What happens when we quantize time?


Smith, A. (2019). What happens when we quantize time?. Perimeter Institute. https://pirsa.org/19120026


Smith, Alexander. What happens when we quantize time?. Perimeter Institute, Dec. 10, 2019, https://pirsa.org/19120026


          @misc{ pirsa_PIRSA:19120026,
            doi = {10.48660/19120026},
            url = {https://pirsa.org/19120026},
            author = {Smith, Alexander},
            keywords = {Quantum Foundations, Quantum Gravity, Quantum Information},
            language = {en},
            title = {What happens when we quantize time?},
            publisher = {Perimeter Institute},
            year = {2019},
            month = {dec},
            note = {PIRSA:19120026 see, \url{https://pirsa.org}}

Alexander Smith Saint Anselm College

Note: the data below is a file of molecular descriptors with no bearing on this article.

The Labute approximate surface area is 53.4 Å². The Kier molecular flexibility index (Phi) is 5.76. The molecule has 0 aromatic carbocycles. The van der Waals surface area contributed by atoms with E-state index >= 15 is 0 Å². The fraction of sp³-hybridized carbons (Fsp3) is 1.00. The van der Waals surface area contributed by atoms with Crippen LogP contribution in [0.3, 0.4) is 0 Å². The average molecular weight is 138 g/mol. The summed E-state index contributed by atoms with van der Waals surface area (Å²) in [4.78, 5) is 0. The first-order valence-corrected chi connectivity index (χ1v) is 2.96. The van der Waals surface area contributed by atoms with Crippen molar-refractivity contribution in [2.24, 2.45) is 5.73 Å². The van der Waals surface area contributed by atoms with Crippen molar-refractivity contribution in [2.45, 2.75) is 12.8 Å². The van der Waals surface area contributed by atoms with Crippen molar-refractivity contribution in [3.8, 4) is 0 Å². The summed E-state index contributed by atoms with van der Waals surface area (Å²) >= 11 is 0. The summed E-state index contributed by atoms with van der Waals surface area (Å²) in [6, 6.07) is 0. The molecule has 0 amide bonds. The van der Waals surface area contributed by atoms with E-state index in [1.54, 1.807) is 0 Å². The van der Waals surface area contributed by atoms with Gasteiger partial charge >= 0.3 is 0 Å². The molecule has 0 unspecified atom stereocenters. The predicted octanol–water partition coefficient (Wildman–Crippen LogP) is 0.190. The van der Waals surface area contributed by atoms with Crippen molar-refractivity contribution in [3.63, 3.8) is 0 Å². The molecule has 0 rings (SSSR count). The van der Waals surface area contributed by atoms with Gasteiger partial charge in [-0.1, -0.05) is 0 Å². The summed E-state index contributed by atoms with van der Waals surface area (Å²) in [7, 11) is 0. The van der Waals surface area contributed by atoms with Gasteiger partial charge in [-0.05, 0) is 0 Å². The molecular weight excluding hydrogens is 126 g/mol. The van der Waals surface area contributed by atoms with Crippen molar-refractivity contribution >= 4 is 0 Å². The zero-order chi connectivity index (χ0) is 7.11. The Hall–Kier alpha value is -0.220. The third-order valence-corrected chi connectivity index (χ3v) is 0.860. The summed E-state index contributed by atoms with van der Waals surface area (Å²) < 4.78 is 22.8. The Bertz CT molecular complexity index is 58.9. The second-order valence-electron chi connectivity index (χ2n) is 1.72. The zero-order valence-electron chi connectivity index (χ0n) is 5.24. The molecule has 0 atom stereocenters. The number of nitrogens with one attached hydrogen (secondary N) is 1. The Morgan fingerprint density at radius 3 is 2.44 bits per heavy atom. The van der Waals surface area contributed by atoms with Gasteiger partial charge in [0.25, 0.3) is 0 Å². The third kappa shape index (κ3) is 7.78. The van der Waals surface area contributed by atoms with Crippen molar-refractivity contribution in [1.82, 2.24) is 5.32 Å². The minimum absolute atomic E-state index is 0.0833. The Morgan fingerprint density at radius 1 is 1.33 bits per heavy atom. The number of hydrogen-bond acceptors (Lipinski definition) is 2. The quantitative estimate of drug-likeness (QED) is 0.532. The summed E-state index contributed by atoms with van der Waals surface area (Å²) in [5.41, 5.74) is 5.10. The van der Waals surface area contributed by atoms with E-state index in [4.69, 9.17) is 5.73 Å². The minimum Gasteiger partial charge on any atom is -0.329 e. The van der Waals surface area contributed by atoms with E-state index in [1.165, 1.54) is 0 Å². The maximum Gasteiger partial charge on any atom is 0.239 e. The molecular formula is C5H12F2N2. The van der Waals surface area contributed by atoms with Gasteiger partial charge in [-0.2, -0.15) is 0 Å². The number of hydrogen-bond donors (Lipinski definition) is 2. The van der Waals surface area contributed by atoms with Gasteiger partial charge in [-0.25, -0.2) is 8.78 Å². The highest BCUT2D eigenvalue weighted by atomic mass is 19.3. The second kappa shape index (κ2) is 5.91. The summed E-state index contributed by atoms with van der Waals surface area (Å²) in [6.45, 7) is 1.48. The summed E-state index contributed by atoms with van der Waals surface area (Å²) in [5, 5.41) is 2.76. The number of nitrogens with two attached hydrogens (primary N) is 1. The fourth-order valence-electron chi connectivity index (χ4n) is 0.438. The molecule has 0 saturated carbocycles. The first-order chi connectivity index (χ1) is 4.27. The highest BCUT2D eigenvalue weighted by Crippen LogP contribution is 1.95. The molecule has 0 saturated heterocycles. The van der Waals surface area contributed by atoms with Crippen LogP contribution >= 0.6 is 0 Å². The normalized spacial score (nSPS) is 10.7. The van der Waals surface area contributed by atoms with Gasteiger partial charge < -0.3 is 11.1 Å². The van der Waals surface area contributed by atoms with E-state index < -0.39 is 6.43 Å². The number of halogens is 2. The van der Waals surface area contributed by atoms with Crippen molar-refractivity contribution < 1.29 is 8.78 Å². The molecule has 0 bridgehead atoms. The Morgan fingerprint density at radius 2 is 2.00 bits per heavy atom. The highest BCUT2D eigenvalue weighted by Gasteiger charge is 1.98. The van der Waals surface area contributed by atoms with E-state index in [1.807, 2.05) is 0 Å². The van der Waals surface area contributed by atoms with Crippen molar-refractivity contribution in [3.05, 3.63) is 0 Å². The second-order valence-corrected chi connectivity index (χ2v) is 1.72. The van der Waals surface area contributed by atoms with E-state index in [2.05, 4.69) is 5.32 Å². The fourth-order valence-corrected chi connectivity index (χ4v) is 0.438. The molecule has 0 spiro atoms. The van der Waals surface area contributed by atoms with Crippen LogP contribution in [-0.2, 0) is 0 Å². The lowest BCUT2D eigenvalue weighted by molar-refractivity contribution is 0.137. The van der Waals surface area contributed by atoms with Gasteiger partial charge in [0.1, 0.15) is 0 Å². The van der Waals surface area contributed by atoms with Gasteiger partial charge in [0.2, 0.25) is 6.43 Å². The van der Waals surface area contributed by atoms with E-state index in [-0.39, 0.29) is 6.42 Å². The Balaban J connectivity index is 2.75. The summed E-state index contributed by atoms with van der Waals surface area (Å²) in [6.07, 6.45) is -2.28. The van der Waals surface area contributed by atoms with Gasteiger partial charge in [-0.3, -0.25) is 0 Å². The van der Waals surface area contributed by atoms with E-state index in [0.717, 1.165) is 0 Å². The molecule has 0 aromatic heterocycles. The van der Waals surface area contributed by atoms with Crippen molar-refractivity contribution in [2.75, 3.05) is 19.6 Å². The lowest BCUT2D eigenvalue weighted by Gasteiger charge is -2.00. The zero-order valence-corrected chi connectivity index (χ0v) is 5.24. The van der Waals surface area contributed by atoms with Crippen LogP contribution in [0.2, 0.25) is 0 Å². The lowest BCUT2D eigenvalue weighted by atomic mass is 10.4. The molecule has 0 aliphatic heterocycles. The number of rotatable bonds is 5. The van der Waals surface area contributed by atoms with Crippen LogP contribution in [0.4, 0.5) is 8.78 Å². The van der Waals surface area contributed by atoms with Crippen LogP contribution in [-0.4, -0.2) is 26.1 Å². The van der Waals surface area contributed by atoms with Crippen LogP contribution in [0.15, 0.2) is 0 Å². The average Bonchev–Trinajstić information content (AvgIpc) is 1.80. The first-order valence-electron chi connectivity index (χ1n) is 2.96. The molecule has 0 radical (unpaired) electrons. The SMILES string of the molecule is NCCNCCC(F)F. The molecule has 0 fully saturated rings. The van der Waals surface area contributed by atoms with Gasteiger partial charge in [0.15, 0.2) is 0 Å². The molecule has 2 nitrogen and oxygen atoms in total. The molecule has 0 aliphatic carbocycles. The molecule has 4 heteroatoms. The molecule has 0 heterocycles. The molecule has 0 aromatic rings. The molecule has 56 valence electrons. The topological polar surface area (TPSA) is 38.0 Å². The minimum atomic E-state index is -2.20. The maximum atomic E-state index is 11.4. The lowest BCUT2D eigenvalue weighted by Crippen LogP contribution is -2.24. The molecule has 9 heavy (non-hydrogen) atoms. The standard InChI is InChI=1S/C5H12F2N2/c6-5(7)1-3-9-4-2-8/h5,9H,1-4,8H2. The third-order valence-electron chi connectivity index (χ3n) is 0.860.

The lesson of general relativity is background independence: a physical theory should not be formulated in terms of external structures. This motivates a relational approach to quantum dynamics, which is necessary for a quantum theory of gravity. Using a covariant POVM to define a time observable, I will introduce the so-called trinity of relational quantum dynamics comprised of three distinct formulations of the same relational quantum theory: evolving constants of motion, the Page-Wootters formalism, and a symmetry reduction procedure. The equivalence between these formulations yields a temporal frame change map that transforms between the dynamics seen by different clocks. This map will be used to illustrate a temporal nonlocality effect that results in a superposition of time evolutions from the perspective of a clock indicating a superposition of different times. Then, a time-nonlocal modification to the Schrödinger equation will be shown to manifest when a system is coupled to the clock that is tracking its evolution. Such clock-system interactions should be expected at some scale when the gravitational interaction between them is taken into account. Finally, I will examine relativistic particles with internal degrees of freedom that constitute a clock that tracks their proper time. By evaluating the conditional probability associated with two such clocks reading different proper times, I will show that these clocks exhibit a novel quantum time dilation effect when moving in a superposition of different momenta.